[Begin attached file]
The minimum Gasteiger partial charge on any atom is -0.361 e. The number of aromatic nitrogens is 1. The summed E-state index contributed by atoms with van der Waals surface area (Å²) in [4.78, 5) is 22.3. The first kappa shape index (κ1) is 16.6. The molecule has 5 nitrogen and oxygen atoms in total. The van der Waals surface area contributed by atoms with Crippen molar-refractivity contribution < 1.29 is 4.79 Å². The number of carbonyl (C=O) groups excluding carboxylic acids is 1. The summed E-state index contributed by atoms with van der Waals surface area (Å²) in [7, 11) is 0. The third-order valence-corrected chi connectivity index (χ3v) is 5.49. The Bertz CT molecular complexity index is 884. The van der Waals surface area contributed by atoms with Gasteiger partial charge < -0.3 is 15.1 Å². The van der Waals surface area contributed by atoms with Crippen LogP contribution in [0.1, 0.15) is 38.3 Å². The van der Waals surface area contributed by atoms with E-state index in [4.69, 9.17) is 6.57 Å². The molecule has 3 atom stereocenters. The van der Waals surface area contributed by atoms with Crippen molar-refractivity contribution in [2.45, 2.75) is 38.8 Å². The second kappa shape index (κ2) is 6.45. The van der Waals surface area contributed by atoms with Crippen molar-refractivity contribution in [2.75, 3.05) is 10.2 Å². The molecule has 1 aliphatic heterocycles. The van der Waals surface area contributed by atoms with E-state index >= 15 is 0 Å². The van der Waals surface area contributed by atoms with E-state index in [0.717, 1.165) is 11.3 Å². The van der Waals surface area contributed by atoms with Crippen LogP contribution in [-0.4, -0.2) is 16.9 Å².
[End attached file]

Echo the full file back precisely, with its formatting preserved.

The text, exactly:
The minimum Gasteiger partial charge on any atom is -0.361 e. The number of aromatic nitrogens is 1. The summed E-state index contributed by atoms with van der Waals surface area (Å²) in [4.78, 5) is 22.3. The first kappa shape index (κ1) is 16.6. The molecule has 5 nitrogen and oxygen atoms in total. The van der Waals surface area contributed by atoms with Crippen molar-refractivity contribution < 1.29 is 4.79 Å². The number of carbonyl (C=O) groups excluding carboxylic acids is 1. The summed E-state index contributed by atoms with van der Waals surface area (Å²) in [7, 11) is 0. The third-order valence-corrected chi connectivity index (χ3v) is 5.49. The Bertz CT molecular complexity index is 884. The van der Waals surface area contributed by atoms with Gasteiger partial charge < -0.3 is 15.1 Å². The van der Waals surface area contributed by atoms with Crippen LogP contribution in [0.1, 0.15) is 38.3 Å². The van der Waals surface area contributed by atoms with E-state index in [4.69, 9.17) is 6.57 Å². The molecule has 3 atom stereocenters. The van der Waals surface area contributed by atoms with Crippen molar-refractivity contribution in [2.45, 2.75) is 38.8 Å². The second kappa shape index (κ2) is 6.45. The van der Waals surface area contributed by atoms with Crippen molar-refractivity contribution in [2.75, 3.05) is 10.2 Å². The molecule has 1 aliphatic heterocycles. The van der Waals surface area contributed by atoms with E-state index >= 15 is 0 Å². The van der Waals surface area contributed by atoms with E-state index in [0.717, 1.165) is 11.3 Å². The van der Waals surface area contributed by atoms with Crippen LogP contribution in [-0.4, -0.2) is 16.9 Å².